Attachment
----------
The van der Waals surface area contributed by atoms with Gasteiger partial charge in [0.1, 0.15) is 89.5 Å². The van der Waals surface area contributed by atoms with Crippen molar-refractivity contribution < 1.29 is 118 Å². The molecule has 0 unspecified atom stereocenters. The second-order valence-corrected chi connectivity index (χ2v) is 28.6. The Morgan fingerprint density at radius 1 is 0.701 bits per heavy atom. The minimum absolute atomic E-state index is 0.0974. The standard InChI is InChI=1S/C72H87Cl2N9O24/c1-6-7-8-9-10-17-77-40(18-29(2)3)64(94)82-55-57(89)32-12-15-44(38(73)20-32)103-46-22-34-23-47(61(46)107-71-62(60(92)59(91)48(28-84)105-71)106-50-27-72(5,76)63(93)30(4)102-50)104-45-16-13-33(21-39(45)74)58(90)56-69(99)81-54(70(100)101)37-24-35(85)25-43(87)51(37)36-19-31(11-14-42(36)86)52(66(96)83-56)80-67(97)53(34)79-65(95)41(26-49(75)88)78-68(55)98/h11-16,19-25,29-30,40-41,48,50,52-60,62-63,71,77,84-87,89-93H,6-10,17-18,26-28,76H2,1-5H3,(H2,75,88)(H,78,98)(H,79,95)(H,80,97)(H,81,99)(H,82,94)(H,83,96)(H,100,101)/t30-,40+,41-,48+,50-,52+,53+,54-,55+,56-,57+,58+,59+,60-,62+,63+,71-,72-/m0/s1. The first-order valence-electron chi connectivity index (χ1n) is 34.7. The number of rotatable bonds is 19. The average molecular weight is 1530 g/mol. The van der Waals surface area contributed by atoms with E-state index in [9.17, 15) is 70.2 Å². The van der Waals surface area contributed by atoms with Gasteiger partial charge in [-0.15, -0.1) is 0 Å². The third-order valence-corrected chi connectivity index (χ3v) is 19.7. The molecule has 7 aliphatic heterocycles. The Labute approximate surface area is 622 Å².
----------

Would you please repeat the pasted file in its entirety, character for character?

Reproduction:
The van der Waals surface area contributed by atoms with Gasteiger partial charge in [0.1, 0.15) is 89.5 Å². The van der Waals surface area contributed by atoms with Crippen molar-refractivity contribution < 1.29 is 118 Å². The molecule has 0 unspecified atom stereocenters. The second-order valence-corrected chi connectivity index (χ2v) is 28.6. The Morgan fingerprint density at radius 1 is 0.701 bits per heavy atom. The minimum absolute atomic E-state index is 0.0974. The standard InChI is InChI=1S/C72H87Cl2N9O24/c1-6-7-8-9-10-17-77-40(18-29(2)3)64(94)82-55-57(89)32-12-15-44(38(73)20-32)103-46-22-34-23-47(61(46)107-71-62(60(92)59(91)48(28-84)105-71)106-50-27-72(5,76)63(93)30(4)102-50)104-45-16-13-33(21-39(45)74)58(90)56-69(99)81-54(70(100)101)37-24-35(85)25-43(87)51(37)36-19-31(11-14-42(36)86)52(66(96)83-56)80-67(97)53(34)79-65(95)41(26-49(75)88)78-68(55)98/h11-16,19-25,29-30,40-41,48,50,52-60,62-63,71,77,84-87,89-93H,6-10,17-18,26-28,76H2,1-5H3,(H2,75,88)(H,78,98)(H,79,95)(H,80,97)(H,81,99)(H,82,94)(H,83,96)(H,100,101)/t30-,40+,41-,48+,50-,52+,53+,54-,55+,56-,57+,58+,59+,60-,62+,63+,71-,72-/m0/s1. The first-order valence-electron chi connectivity index (χ1n) is 34.7. The number of rotatable bonds is 19. The average molecular weight is 1530 g/mol. The van der Waals surface area contributed by atoms with E-state index in [9.17, 15) is 70.2 Å². The van der Waals surface area contributed by atoms with Gasteiger partial charge in [-0.15, -0.1) is 0 Å². The third-order valence-corrected chi connectivity index (χ3v) is 19.7. The molecule has 7 aliphatic heterocycles. The Labute approximate surface area is 622 Å².